[00:03:24] Lori Kwan: When I started prior to staffing and. I ran a data center. I did programming. I think I learned a lot from that on how to be in corporate America as a woman, especially in a male dominated world. It made me, really. I don't know how to say it nicely, but you know, the hard enough of who I am as a person, as a woman, how to deal with things, , at a different level and good or bad, it's taught me how to be a professional woman at the end.
[00:03:56] I carry it through to today and I carry it through to all the, the young ladies who report into me to build who they are as well as a strong. Manager slash person in this business. Well, um, to me, anything that's different or has gotten worse? I don't think so. I think we, we use all our experience to make ourselves better and stronger.
[00:04:21] And you see it today in the corporate world, as well as, um, in the personal life. Do you
[00:04:27] Cheryle Peikert: think
[00:04:27] Jon Beck: you had to be tougher back when you started your career than you do today? Was it more important to. Posture or, or, you know, or, or , to stand your ground, that it is today. Is it harder, easier the same or none of the above?
[00:04:44] Lori Kwan: I think because I was a younger woman at that time. Just to position myself, being a programmer that, you know, right out of college was difficult. And then running a data center that I had to work 24 7, you know, very difficult people questioning me all the time, whether or not I was making the right decisions.
[00:05:05] I mean, a data center, if it goes down. You're down. I worked for a large financial company and it was difficult. And today I think, like I said, it's all that stuff has carried me into, I think, a better, stronger manager.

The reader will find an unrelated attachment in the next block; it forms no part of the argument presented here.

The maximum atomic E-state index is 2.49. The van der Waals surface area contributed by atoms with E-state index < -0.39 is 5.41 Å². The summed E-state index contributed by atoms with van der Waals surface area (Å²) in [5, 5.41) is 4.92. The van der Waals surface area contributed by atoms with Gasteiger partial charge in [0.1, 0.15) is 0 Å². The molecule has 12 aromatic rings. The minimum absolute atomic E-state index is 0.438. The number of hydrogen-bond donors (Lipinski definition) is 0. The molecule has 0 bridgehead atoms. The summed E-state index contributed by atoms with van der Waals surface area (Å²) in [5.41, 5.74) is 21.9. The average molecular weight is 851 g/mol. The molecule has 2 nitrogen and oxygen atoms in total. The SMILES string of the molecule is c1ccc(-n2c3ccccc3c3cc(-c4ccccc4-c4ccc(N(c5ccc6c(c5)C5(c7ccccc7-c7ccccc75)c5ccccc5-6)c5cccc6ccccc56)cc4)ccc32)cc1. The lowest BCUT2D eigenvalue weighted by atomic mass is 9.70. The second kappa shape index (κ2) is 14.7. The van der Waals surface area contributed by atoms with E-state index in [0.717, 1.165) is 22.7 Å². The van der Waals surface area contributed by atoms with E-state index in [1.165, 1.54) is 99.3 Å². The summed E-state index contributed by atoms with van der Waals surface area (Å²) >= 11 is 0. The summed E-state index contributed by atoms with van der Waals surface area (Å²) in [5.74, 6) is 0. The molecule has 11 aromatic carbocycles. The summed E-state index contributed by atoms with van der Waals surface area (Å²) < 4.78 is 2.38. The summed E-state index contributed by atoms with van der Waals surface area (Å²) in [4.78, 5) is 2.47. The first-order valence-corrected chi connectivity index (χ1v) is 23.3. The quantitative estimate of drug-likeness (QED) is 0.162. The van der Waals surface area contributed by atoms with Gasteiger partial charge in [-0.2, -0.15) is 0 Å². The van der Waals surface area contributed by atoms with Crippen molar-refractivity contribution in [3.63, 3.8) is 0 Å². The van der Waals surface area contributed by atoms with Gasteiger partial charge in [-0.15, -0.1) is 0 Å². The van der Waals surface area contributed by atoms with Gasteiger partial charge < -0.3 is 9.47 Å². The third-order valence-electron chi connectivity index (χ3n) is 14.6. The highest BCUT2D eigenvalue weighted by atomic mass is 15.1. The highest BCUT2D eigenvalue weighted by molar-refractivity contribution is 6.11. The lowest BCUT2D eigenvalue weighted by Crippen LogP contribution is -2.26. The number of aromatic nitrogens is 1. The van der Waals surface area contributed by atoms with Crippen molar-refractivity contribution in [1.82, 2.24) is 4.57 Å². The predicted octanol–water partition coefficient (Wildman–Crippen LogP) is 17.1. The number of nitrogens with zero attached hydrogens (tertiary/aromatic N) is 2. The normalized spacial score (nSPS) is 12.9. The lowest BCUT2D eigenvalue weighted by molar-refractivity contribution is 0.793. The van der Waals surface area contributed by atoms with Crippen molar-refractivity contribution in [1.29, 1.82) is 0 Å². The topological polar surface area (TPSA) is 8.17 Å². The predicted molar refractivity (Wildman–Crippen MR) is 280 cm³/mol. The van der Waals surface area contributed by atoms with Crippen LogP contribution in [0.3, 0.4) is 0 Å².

[00:05:22] Cheryle Peikert: Well, it's the oldest one here I can relate to Laurie and Christina, both. It was tough in the beginning. Women were ignoring. I fought like every step of the way, but I fought just by hard work and proving myself and moving from job to job wherever there was an opportunity to grow. I wasn't able to grow within one job.
[00:05:47] So I would always have to move around until I needed to enter the biotech with Robyn scientific. And they just loved me. And that was where I would say most of my growth came from.
[00:06:00] Jon Beck: There's been a lot of. The last few years, an emphasis on diversity and inclusion, which is fantastic. But let me ask you, do you think that the movement of diversity and inclusion has forgotten or left the women's movement behind or as an afterthought
[00:06:16] Lori Kwan: I think me being both, um, I think, as long as you maintain who you are, , as a woman, as a, for me as an Asian woman, , I think I position myself better in this world because of that, in my opinion, because I'm going to set myself apart, be strong,
[00:06:36] Cristina De La Cruz: I think it's given us an opportunity for two different platforms, but again, I think to Laurie's point, it gives us an opportunity to identify as a woman in diversity and a woman.
[00:06:48] And so it gives you strength in both platforms, but I think sometimes it's just, there's two different conversations that are being had. , but again, I think that. Is a woman in leadership and a woman of, you know, from a diverse background, you have to make sure that your, you know, your you're just being yourself.
[00:07:05] And you're talking to different experiences
[00:07:08] Jon Beck: There's a great book. Men are from Mars. Women are from Venus, men and women are different. We celebrate those differences. How do you, as women executives think about.
[00:07:19] How men can do a better job to empower and support you. And I'm saying that because we are different and sometimes, and you know, men in particular sometimes need to be knocked over the head. Can you give me examples, maybe even here or at some point in your career where there was some aha moments Cheryl's raising her hand.
[00:07:39] She's going to be first where that makes it a bit. Cause you know, if you're not having dialogue and ongoing conversation, then stuff's going to build up and be missed or problems are going to arise. Sure. I'm going to, I'm going to shut up and let you answer that
[00:07:51] Cheryle Peikert: question. The one that dependent caused because of remote work women have children at home.